Film paired with:
Layer Cake Pinot Noir
Central Coast - California
(fruit, mocha and chocolate, hints of spice and rich)
Chocolate Cheesecake w/ choc chips and caramel drizzle (fo' shizzle)
Watched this one with the lovely Mrs. Kirk and consumed a bottle of Pinot Noir while watching. Much like our wine selection, this film was complex but enjoyable with multiple intersecting flavors.
Like most people I enjoy a good local craft beer but honestly, I'm more of a wine guy. There is something about pulling a new label off the shelf and taking it home to see how it stacks up against previous samplings that is exciting and with each new sampling, the palate becomes more refined. Unlike…
People talking is easily the least cinematic thing to happen on screen. But Alexander Payne makes it work, through equally compelling characters and entertaining dialogue. It's just so...watchable, engaging, and human.
Sideways is a buddy-road trip film filled with laughs, tears, and wine. It takes you through the sunny oasis of the California wine country and presents scenarios of anxiety and depression in the a relatable and understandable way along with some hilarious scenarios of infidelity, sex, and friendship strains. It doesn't leave the audience on the dust; it simply wants you to strap in for the ride.
I'm attracted to dialogue-driven films because, while I do love escapism in films, I feel there's still a lot to learn from humans through conversation. It's fascinating, intriguing, and rewarding to understand other human beings simply from a few sentences, and maybe a few glasses of wine here and there.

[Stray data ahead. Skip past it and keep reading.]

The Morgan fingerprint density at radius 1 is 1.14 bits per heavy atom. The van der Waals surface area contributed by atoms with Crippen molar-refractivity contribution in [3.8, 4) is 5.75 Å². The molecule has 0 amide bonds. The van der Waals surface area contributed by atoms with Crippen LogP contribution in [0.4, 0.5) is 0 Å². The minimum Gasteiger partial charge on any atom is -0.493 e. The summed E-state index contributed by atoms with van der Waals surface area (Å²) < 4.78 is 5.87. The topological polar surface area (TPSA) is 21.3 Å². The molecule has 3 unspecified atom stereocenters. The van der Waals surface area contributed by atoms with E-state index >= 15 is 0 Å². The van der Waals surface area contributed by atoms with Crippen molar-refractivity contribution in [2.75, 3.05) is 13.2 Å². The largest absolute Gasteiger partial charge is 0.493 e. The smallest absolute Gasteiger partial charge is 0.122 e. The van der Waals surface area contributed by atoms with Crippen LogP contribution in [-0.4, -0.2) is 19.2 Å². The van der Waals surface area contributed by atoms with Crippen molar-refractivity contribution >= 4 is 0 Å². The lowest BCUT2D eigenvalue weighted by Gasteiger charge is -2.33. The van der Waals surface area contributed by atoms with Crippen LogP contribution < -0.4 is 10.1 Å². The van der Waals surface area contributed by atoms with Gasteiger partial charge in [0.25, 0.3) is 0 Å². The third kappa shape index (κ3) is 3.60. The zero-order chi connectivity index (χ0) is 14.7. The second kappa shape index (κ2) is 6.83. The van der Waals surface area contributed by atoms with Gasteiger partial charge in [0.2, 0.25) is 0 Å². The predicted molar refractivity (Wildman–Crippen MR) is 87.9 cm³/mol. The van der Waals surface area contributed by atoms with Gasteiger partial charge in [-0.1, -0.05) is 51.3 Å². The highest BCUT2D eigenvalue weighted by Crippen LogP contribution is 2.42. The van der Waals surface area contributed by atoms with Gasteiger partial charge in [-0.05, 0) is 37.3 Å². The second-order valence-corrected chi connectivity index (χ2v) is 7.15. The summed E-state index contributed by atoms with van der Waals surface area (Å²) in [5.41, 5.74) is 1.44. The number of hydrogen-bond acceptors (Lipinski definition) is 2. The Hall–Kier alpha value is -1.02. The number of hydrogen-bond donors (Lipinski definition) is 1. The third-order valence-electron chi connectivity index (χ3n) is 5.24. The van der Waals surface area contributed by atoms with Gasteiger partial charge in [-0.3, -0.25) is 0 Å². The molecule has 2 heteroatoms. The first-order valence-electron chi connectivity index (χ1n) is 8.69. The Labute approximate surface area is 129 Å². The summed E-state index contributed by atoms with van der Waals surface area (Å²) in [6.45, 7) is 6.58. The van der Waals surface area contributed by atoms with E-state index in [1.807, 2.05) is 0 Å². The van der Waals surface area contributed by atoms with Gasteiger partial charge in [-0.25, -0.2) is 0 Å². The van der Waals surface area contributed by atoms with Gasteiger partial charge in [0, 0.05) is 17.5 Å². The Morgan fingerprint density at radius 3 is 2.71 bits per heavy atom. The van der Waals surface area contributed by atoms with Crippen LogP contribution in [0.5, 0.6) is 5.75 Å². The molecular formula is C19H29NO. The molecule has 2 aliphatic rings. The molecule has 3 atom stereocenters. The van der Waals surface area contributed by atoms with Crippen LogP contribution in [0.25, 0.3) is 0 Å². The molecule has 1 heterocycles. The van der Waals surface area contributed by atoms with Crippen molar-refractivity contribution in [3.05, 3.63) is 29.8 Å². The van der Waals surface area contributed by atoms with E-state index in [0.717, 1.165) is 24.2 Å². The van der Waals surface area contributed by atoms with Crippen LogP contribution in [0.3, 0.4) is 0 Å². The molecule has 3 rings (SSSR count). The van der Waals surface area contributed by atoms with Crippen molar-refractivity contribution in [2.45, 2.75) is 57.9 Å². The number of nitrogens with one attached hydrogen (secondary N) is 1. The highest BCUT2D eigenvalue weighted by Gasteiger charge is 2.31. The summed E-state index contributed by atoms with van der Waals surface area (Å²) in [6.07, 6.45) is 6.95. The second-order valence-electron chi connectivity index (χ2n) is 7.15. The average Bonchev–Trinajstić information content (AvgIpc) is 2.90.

I just wish it gave me MORE.
A wonderful surprise. I have been postponing to see this movie for quite some time now and I'm happy to say that I regret not watching it sooner. This is yet another triumph from Alexander Payne and his team.
This profound, character-driven, could be comedy/probably drama is wonderfully enforced by a talented cast of actors, most notably Giamatti who emerges from being an already established character actor in his own right, to give one of the best and most subtly forlorn yet, oddly, just human characterizations in modern cinema. A great performance in a career already full of rich characters. Sideways is a fine bottle of wine that won't peek anytime time soon.
Had to open a bottle of wine while watching this.
I can always appreciate a solid dark comedy and this is a great example.
Miles is an interesting character as he mopes his way through life after constantly getting let down on his aspirations. The real antagonist of the film is his critically negative outlook on life. This is fun to watch since Jack is his polar opposite so the dialogue writes itself.
I’m not a wine person by any stretch but I like the attention to detail and emphasis on the background of wine and wine-tasting without coming off as hammy or pretentious. It was kind of like a neat little lesson weaved into the dialogue to keep it interesting yet educational for people like myself that have no…
I love this movie.
This was perhaps my 4th or 5th viewing of the film and yet I still get excited at the thought of watching it and showing it to other people.
Perfectly observed, funny, heartfelt and an outstanding central performance from Paul Giamatti (which, unfortunately, didn't even net him a best actor nomination at the academy awards).
As a side note, I think certain aspects of the cinematography haven't aged particularly well and the decision towards the beginning of the movie to go split screen in a couple of scenes feels a bit out of place. Minor quibbles that don't take away from the overall movie, thankfully!
Alternative logline: Two petty men act petty and drink wine sometimes.
Paul Giamatti is my spirit animal.
Complete list. :-(
Overweight, loveless, wood paneling, empty parking lots, basements, loners, madness, sadness, isolation, depression, fantasy, eccentric, filth, sleaze...
Charlie Kaufman, Todd…